Peter asks a guard if he is Ivan Ivanovich?  The guard keeps telling him that he is not Ivan Ivanovich.

Peter's staff tells Catherine that it is she who Russia loves, not Peter.  Everybody thinks she can effectively run Russia.  Peter comes in and hears some of the conversation.  He then goes crazy.  He thinks that Catherine is trying to push him out.  He finally decides to leave and tells Captain Olov to carry on with the Council and let him know what Catherine has decided.  As he leaves, he kisses a woman in the hallway. 

Olov says that the Council wants to make her Empress of Russia.  Catherine says no because she loves the Emperor.  She returns to her quarters, but is told by Grodovich that the Emperor has moved her room to the French apartment in the right wing of the palace.  Catherine is a bit stunned by the news.

A fancy dinner is being given by the Emperor.  He, seated next to his mistress, tells a staff member that he wants Catherine to come to the dinner.  The Emperor says that if Grodovich doesn't get Catherine to come back with him to the dinner, he will give a "different" assignment.  Grodovich comes to Catherine and tells her what her husband wants.  Catherine says:  "I'm not going to be humiliated."  Grodovich tells her that if she doesn't come to dinner, he will be sent to Siberia.  Catherine has to give in.  She says:  "I'm coming."

Catherine sits at the end of the table far away from the Emperor and says something insulting about his mistress.  Peter tells Grodovich to go get for the mistress the medal of the Order of St. Catherine.  Grodovich explains that the medal is meant only for members of the Royal family.  Peter looks at the necklace around Catherine's neck.  He tells Grodovich to go get the medal off Catherine's neck.  This is the last thing he wants to do to Catherine, but Peter warns his staff member that he is waiting. 

Olov speaks with Catherine again, saying that something must be done about Peter.  He says:  "We have to fight or die."  Catherine's thoughts are elsewhere and she wonders out loud:  Can a man love a woman like me more than temporarily?  Olov tells her that he loves her and, in fact, he loved her from the first time he saw her.  This really cheers up Catherine.  She begins to assist in a planning of a coup d'etat.  Olov says they will arrest the Tsar at dawn.  Catherine is worried what will happen to Peter.  Olov says he must be rendered harmless.  They will put him away for awhile.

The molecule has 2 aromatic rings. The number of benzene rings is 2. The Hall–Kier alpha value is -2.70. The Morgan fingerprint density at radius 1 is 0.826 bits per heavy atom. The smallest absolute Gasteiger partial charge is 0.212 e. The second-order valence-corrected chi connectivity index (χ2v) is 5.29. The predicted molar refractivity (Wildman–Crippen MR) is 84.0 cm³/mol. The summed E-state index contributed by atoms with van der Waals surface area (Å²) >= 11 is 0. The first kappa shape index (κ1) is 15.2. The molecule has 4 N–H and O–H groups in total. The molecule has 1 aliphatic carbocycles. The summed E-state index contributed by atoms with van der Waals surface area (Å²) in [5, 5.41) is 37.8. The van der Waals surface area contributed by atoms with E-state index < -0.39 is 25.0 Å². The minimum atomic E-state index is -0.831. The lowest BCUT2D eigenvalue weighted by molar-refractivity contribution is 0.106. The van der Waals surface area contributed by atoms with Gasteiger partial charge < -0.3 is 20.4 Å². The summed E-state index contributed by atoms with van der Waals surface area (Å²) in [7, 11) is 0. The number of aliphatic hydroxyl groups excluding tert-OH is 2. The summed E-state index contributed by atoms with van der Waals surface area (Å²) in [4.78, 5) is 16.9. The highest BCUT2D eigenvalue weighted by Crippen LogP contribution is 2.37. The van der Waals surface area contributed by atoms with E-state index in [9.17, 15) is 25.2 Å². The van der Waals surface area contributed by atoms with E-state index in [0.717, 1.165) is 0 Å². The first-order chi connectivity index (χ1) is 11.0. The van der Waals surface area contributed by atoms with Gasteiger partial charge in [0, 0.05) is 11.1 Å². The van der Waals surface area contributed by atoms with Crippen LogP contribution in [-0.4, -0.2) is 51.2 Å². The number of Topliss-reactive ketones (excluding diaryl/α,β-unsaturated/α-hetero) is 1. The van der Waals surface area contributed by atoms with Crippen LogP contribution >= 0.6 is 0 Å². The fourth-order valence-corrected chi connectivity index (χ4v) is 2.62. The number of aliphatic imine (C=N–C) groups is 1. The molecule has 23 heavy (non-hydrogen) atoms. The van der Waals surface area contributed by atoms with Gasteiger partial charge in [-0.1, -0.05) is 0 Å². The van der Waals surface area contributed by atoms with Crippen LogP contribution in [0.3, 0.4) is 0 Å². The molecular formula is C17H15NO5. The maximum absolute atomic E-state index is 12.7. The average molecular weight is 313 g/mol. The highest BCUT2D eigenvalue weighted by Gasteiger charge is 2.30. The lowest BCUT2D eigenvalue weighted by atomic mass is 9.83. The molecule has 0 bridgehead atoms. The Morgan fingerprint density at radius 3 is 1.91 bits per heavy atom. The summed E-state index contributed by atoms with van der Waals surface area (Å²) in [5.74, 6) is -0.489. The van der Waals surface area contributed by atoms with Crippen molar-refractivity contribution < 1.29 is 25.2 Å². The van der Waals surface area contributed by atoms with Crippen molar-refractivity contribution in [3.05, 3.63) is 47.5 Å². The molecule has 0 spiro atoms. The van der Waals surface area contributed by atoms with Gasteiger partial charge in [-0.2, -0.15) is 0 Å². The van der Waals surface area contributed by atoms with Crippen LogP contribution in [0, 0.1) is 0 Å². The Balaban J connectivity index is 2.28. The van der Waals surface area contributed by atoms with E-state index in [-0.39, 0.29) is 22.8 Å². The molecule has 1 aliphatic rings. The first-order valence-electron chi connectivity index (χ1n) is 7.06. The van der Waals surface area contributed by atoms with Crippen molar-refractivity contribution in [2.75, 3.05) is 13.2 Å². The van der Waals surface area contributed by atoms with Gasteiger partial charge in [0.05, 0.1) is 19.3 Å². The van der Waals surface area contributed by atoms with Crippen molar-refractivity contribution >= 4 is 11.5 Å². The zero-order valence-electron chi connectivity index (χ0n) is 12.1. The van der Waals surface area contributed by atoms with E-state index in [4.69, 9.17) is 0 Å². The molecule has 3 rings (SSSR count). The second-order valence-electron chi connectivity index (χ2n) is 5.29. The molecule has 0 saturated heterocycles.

Meanwhile, Peter is considering killing Catherine.  He issues an order that Catherine is to be arrested at dawn. 

The soldiers cheer for Catherine.  She refers to them as "my children". 

Peter shouts out for Catherine.  But the military comes instead and the man in charge tells Peter:  "You are my prisoner, sir."  Catherine will be referred to as Catherine II, Empress of Russia.  Peter's mistress asks Peter what will become of her?  Peter says death must be something like this. 

Catherine is called the Empress of all the Russias in front of a massive crowd.  Peter gets into the carriage that will drive him away from the palace.  He hears the shouts of "Catherine!" from the crowd.  Apparently a rumor has been going around that Catherine has been killed.  To end this silly talk, Catherine goes outside on a second floor patio to show herself to her people.  Peter says:  "Well done, Little Catherine."  He gets into the coach. 

A little later words comes the news that someone has killed Peter.  And they want Olov to tell the Empress.  The Empress comes in saying:  "This is the happiest day of my life!"  She says she needs a rest.  Olov follows her into her room and by his expression Catherine can tell that something has happened to Peter.  Olov tells her.  She denies the reality that Peter has been killed.  But then she wants to know who did it.  Olov will not tell her.  Catherine goes to her staff and asks them:  "Who poisoned my victory?  Who has made me a murderer?"  She threatens them that if they don't tell her, they will all be punished.  No one says anything.

Catherine remembers Peter and says:  "He always called me Little Catherine." 


Patrick Louis Cooney, Ph. D.





Historical Background:


See Young Catherine (1991).



Return To Main Page

Return to Home Page (Vernon Johns Society)